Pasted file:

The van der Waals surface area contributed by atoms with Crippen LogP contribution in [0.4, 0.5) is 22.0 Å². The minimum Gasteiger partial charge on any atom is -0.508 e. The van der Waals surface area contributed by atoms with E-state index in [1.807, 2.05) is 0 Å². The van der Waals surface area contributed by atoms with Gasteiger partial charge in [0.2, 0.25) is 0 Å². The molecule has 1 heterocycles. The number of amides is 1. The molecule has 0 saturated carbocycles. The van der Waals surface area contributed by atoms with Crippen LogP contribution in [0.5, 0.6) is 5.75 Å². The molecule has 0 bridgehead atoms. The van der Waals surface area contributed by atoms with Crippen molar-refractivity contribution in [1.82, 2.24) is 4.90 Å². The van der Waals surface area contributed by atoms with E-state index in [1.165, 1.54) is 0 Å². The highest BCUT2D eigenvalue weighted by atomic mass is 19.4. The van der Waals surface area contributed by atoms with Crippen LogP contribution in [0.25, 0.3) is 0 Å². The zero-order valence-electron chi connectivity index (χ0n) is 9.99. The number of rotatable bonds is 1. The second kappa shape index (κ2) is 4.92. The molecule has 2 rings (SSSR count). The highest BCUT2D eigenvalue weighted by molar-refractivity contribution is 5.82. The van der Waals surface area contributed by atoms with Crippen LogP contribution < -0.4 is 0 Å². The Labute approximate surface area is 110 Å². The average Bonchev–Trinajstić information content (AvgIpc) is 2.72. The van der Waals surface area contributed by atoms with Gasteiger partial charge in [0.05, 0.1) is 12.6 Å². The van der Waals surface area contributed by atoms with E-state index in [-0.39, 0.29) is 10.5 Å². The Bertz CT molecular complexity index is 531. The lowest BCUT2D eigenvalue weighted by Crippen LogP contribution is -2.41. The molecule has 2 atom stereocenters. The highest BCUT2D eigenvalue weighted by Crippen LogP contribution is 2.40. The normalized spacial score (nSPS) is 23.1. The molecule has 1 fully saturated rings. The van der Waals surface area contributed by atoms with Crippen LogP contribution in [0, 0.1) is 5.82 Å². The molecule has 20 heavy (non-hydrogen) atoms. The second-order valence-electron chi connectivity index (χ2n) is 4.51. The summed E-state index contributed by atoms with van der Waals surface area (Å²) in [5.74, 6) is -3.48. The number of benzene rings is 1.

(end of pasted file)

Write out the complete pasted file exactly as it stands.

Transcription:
The van der Waals surface area contributed by atoms with Crippen LogP contribution in [0.4, 0.5) is 22.0 Å². The minimum Gasteiger partial charge on any atom is -0.508 e. The van der Waals surface area contributed by atoms with E-state index in [1.807, 2.05) is 0 Å². The van der Waals surface area contributed by atoms with Gasteiger partial charge in [0.2, 0.25) is 0 Å². The molecule has 1 heterocycles. The number of amides is 1. The molecule has 0 saturated carbocycles. The van der Waals surface area contributed by atoms with Crippen LogP contribution in [0.5, 0.6) is 5.75 Å². The molecule has 0 bridgehead atoms. The van der Waals surface area contributed by atoms with Crippen molar-refractivity contribution in [1.82, 2.24) is 4.90 Å². The van der Waals surface area contributed by atoms with E-state index in [1.165, 1.54) is 0 Å². The highest BCUT2D eigenvalue weighted by atomic mass is 19.4. The van der Waals surface area contributed by atoms with Crippen LogP contribution in [0.25, 0.3) is 0 Å². The zero-order valence-electron chi connectivity index (χ0n) is 9.99. The number of rotatable bonds is 1. The second kappa shape index (κ2) is 4.92. The molecule has 2 rings (SSSR count). The highest BCUT2D eigenvalue weighted by molar-refractivity contribution is 5.82. The van der Waals surface area contributed by atoms with Crippen LogP contribution < -0.4 is 0 Å². The Labute approximate surface area is 110 Å². The average Bonchev–Trinajstić information content (AvgIpc) is 2.72. The van der Waals surface area contributed by atoms with Gasteiger partial charge in [0.05, 0.1) is 12.6 Å². The van der Waals surface area contributed by atoms with E-state index in [-0.39, 0.29) is 10.5 Å². The Bertz CT molecular complexity index is 531. The lowest BCUT2D eigenvalue weighted by Crippen LogP contribution is -2.41. The molecule has 2 atom stereocenters. The highest BCUT2D eigenvalue weighted by Crippen LogP contribution is 2.40. The normalized spacial score (nSPS) is 23.1. The molecule has 1 fully saturated rings. The van der Waals surface area contributed by atoms with Crippen LogP contribution in [0, 0.1) is 5.82 Å². The molecule has 20 heavy (non-hydrogen) atoms. The second-order valence-electron chi connectivity index (χ2n) is 4.51. The summed E-state index contributed by atoms with van der Waals surface area (Å²) in [5.74, 6) is -3.48. The number of benzene rings is 1.